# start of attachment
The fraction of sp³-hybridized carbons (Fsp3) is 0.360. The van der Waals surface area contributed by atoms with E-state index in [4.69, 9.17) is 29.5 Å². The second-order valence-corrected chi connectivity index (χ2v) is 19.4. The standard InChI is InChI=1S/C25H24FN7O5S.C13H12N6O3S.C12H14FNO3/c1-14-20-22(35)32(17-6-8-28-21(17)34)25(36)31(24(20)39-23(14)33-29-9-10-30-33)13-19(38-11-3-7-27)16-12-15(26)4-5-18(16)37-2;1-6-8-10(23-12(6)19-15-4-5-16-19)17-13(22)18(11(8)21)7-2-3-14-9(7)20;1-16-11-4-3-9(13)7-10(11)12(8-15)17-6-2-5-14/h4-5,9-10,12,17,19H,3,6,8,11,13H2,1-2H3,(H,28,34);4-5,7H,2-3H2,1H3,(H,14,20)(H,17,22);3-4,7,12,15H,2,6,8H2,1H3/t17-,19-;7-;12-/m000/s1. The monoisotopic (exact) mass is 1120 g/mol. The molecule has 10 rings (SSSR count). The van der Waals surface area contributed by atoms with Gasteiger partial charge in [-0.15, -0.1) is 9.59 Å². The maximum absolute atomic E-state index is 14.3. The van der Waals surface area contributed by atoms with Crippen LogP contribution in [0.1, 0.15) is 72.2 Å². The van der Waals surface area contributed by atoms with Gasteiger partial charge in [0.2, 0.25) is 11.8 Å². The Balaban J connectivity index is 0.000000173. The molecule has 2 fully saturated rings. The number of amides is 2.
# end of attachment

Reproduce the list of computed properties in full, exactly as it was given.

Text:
The fraction of sp³-hybridized carbons (Fsp3) is 0.360. The van der Waals surface area contributed by atoms with E-state index in [4.69, 9.17) is 29.5 Å². The second-order valence-corrected chi connectivity index (χ2v) is 19.4. The standard InChI is InChI=1S/C25H24FN7O5S.C13H12N6O3S.C12H14FNO3/c1-14-20-22(35)32(17-6-8-28-21(17)34)25(36)31(24(20)39-23(14)33-29-9-10-30-33)13-19(38-11-3-7-27)16-12-15(26)4-5-18(16)37-2;1-6-8-10(23-12(6)19-15-4-5-16-19)17-13(22)18(11(8)21)7-2-3-14-9(7)20;1-16-11-4-3-9(13)7-10(11)12(8-15)17-6-2-5-14/h4-5,9-10,12,17,19H,3,6,8,11,13H2,1-2H3,(H,28,34);4-5,7H,2-3H2,1H3,(H,14,20)(H,17,22);3-4,7,12,15H,2,6,8H2,1H3/t17-,19-;7-;12-/m000/s1. The monoisotopic (exact) mass is 1120 g/mol. The molecule has 10 rings (SSSR count). The van der Waals surface area contributed by atoms with Gasteiger partial charge in [-0.15, -0.1) is 9.59 Å². The maximum absolute atomic E-state index is 14.3. The van der Waals surface area contributed by atoms with Crippen LogP contribution in [0.1, 0.15) is 72.2 Å². The van der Waals surface area contributed by atoms with Gasteiger partial charge in [0.2, 0.25) is 11.8 Å². The Balaban J connectivity index is 0.000000173. The molecule has 2 fully saturated rings. The number of amides is 2.